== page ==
Crypto = Using Digital Encryption
Currency = A System of Money
Cryptocurrency is an encrypted, decentralized digital currency used to verify transactions on a distributed system with open source software between peers.
The transfer of funds operates on the internet, independently of central banking and governments.
Transactions are added to a public ledger – also known as the blockchain via nodes on the network with consensus (agreement) achieved through a proof-of-work system referred to as mining.
Cryptocurrencies are a subset of alternative currencies or specifically, digital currencies.
Bitcoin became the first decentralized cryptocurrency with the release of the Bitcoin: A Peer-to-Peer Electronic Cash System on January 3rd, 2009.
Since, hundreds of cryptocurrencies have been created. As of this writing, there are 746 different cryptocurrencies, including 123 digital ‘assets’, across 4088 different marketplaces with a total market capitalization of $102,210,572,345 billion dollars.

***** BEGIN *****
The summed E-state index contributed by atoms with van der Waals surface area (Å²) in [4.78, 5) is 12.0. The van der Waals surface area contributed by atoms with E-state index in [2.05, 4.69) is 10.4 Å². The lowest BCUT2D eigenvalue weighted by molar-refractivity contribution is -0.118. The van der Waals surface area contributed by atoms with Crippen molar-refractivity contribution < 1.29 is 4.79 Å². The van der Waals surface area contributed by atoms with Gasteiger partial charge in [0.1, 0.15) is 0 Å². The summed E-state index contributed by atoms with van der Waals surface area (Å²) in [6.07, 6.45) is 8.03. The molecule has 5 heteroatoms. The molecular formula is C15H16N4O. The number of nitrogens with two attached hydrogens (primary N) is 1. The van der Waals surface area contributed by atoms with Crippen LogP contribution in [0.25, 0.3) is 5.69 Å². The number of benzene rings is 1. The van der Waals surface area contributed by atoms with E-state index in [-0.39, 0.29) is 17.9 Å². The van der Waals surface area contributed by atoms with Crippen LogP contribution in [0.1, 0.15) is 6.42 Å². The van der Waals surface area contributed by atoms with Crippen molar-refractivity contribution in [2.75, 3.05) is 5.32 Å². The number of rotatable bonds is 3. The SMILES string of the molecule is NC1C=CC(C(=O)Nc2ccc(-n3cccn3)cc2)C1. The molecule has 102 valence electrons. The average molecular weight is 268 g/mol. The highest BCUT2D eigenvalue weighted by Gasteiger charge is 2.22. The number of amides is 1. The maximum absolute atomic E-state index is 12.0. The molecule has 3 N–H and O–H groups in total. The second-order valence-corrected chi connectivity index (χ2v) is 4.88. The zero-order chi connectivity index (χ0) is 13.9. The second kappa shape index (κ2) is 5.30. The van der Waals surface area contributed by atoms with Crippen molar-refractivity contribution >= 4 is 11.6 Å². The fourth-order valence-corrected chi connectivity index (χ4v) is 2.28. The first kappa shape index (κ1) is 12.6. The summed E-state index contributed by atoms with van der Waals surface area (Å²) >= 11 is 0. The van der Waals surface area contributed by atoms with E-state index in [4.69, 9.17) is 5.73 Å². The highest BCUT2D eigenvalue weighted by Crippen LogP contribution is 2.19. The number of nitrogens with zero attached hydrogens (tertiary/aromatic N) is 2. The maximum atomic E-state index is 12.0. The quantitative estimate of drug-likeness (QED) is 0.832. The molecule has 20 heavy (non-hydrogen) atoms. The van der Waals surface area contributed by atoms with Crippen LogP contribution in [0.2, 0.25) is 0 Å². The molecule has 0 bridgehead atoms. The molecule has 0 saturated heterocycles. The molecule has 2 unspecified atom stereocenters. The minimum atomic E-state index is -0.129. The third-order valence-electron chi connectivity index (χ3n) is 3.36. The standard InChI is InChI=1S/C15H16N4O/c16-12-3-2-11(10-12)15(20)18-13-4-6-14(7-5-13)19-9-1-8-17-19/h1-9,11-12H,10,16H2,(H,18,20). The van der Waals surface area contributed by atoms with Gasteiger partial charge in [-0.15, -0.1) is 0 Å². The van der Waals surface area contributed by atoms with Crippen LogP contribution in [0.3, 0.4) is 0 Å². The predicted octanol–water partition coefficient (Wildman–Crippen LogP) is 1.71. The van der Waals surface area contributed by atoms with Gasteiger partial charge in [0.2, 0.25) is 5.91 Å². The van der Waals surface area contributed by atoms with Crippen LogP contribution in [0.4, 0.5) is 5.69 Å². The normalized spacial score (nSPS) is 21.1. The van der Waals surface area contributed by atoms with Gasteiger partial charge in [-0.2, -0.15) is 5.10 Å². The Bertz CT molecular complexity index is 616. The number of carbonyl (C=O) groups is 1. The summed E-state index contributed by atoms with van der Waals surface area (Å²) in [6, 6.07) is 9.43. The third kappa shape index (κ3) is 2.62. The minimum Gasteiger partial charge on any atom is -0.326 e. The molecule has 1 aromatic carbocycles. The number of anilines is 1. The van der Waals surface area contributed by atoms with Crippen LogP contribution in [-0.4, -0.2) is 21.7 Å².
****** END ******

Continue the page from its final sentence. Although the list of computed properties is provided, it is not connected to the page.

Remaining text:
These are commonly referred to as alternative coins or alt-coins. The most popular alt-coin is called Ethereum, a decentralized platform that runs smart contracts and applications.
Bitcoin was the first successful decentralized crypto-based currency to scale on a meaningful level, but it wasn’t the first attempt.
Cypher = Secret Messages
Punk = Fringe Subculture
A Cypherpunk is a person who uses encryption when accessing a computer network in order to ensure privacy, especially from government authorities.
Nakamoto improved upon previous attempts to create a decentralized digital currency and the corresponding networks to create the Bitcoin protocol.
In order to understand how cryptocurrency functions, there are main 8 concepts to become familiar with:
The process of converting information or data into a code, especially to prevent unauthorized access.